David Chipperfield Architects has won the job to design a new wing for New York’s Metropolitan Museum of Art
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Chipperfield is understood to have seen off a star-studded shortlist including Foster + Partners to win the prestigious job.
The project, which is the first in a long-term plan for the art museum, will see contemporary art gallery space added in new wing to the south-west of the museum.
According to the museum the scheme could expand to include new galleries for African and American art as well as additional operational spaces.
Designs have yet to be revealed but it is likely the museum’s existing Lila Acheson Wallace Wing will be demolished to make way for the extension, which will increase gallery space, double existing roof gardens, and create an entrance from Central Park.
Director of the Metropolitan Museum of Art, Thomas Campbell, said: ‘We based the final selection of an architect on three criteria: vision, experience, and compatibility.
‘David Chipperfield’s global architectural experience and sensibility, along with his commitment to the collaborative aspect of creating architecture, make him a perfect partner on this milestone project.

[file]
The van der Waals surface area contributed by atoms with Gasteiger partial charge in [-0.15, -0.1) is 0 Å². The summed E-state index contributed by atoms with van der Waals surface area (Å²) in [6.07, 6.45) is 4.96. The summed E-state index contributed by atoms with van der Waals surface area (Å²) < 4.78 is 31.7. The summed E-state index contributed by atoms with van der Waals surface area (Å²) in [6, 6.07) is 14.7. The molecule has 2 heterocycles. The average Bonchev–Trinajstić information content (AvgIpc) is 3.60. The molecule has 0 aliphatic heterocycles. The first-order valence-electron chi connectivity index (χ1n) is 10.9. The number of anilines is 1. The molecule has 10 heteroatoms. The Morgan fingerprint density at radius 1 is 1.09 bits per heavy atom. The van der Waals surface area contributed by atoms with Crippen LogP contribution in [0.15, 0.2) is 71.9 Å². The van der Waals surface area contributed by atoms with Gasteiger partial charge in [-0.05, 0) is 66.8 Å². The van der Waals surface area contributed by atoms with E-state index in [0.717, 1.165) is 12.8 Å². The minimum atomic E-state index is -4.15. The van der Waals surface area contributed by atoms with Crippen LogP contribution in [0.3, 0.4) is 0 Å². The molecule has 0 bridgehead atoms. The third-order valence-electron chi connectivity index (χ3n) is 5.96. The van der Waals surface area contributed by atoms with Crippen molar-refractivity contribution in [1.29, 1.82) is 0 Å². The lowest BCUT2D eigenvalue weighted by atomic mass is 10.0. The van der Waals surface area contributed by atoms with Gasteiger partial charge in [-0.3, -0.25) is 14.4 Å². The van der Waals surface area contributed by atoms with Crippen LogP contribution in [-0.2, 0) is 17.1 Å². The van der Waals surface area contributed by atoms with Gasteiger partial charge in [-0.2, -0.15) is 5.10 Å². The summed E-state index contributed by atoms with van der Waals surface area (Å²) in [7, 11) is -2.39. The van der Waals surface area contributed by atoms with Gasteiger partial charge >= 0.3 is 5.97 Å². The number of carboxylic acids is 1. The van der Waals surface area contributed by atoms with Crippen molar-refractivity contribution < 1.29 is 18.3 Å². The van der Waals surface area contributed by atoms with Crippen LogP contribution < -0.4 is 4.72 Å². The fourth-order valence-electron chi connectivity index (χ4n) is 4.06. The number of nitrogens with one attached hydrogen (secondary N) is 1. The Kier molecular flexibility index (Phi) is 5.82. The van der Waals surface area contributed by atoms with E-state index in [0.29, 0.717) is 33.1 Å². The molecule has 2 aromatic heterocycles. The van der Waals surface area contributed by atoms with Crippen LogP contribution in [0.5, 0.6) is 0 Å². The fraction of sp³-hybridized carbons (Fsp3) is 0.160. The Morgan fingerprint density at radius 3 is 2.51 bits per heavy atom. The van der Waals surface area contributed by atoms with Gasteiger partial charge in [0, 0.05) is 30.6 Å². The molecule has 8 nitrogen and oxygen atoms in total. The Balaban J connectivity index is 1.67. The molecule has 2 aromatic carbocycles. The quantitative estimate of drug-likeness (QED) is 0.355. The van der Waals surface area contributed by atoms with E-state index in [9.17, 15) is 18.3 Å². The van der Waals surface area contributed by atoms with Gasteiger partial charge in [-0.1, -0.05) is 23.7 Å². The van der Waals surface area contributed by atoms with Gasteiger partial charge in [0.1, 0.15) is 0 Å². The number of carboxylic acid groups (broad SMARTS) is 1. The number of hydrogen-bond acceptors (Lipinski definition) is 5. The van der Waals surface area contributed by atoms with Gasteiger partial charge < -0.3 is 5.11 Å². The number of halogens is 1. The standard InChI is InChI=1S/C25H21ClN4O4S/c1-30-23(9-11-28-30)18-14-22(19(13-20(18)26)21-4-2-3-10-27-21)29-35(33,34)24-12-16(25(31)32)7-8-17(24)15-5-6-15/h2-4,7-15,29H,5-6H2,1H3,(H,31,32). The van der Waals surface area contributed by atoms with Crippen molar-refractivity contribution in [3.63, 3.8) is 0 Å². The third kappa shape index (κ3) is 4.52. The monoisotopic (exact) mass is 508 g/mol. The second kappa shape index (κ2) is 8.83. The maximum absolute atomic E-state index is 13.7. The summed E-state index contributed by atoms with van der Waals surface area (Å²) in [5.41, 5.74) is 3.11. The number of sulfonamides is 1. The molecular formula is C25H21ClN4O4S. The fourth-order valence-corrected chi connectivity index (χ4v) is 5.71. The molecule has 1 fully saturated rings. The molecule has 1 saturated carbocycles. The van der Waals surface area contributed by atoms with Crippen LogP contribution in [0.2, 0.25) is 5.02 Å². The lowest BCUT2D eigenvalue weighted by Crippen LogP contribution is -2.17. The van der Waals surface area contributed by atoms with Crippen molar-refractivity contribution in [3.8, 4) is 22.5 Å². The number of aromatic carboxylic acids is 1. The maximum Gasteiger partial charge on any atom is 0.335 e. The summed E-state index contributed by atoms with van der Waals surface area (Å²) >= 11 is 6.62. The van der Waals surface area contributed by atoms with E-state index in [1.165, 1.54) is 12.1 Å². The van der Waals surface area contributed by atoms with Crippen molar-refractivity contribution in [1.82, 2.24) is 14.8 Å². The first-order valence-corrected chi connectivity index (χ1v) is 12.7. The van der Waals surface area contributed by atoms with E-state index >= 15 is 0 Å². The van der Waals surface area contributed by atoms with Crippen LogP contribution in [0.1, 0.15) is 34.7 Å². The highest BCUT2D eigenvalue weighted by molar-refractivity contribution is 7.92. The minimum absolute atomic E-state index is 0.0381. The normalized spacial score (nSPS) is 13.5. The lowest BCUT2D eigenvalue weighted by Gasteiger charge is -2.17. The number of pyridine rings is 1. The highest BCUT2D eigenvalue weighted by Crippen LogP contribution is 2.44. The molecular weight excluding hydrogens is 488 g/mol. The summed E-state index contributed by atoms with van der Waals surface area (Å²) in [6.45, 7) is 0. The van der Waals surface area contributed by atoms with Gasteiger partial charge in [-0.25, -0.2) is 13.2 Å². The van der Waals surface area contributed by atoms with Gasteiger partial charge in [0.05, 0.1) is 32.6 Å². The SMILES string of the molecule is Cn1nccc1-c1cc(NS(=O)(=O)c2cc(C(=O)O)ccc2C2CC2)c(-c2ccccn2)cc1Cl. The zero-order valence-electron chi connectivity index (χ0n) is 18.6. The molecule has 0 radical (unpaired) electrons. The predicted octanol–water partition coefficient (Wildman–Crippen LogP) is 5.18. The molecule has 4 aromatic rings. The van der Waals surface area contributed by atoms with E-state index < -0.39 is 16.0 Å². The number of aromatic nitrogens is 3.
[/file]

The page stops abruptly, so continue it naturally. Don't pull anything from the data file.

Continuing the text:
‘His museum projects are brilliantly coherent, elegant, and accessible—from the Neues Museum in Berlin to Museo Jumex in Mexico City, the Saint Louis Art Museum, and The Hepworth in Wakefield, England.’
Chipperfield, added: ‘We are delighted to have been selected for this extraordinary commission. During the competition we developed an understanding and fondness for this amazing institution and we look forward to working with Tom Campbell and his colleagues on the development of the design.’
New York firm Beyer Blinder Belle Architects & Planners drew up a masterplan for the Met’s future development in 2013 and the practice will now work with David Chipperfield Architects as executive architects on the project.
Work on the new wing is expected to start in Spring 2016.